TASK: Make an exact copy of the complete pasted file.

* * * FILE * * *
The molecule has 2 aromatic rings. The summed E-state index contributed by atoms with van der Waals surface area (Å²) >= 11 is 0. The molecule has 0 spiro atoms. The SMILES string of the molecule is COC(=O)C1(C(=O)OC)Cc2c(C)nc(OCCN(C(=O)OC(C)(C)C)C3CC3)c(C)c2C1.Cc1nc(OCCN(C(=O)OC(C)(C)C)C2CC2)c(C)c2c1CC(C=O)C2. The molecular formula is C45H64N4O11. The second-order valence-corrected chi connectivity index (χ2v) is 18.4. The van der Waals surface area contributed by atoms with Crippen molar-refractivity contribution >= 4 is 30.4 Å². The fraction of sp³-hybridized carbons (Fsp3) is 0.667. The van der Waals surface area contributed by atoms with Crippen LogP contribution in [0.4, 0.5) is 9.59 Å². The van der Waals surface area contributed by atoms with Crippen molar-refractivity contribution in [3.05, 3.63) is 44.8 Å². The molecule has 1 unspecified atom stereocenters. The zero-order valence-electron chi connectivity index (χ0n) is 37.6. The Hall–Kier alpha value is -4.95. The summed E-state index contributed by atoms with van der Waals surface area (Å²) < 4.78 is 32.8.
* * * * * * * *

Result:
The molecule has 2 aromatic rings. The summed E-state index contributed by atoms with van der Waals surface area (Å²) >= 11 is 0. The molecule has 0 spiro atoms. The SMILES string of the molecule is COC(=O)C1(C(=O)OC)Cc2c(C)nc(OCCN(C(=O)OC(C)(C)C)C3CC3)c(C)c2C1.Cc1nc(OCCN(C(=O)OC(C)(C)C)C2CC2)c(C)c2c1CC(C=O)C2. The molecular formula is C45H64N4O11. The second-order valence-corrected chi connectivity index (χ2v) is 18.4. The van der Waals surface area contributed by atoms with Crippen molar-refractivity contribution >= 4 is 30.4 Å². The fraction of sp³-hybridized carbons (Fsp3) is 0.667. The van der Waals surface area contributed by atoms with Crippen LogP contribution in [0.4, 0.5) is 9.59 Å². The van der Waals surface area contributed by atoms with Crippen molar-refractivity contribution in [3.05, 3.63) is 44.8 Å². The molecule has 1 unspecified atom stereocenters. The zero-order valence-electron chi connectivity index (χ0n) is 37.6. The Hall–Kier alpha value is -4.95. The summed E-state index contributed by atoms with van der Waals surface area (Å²) < 4.78 is 32.8.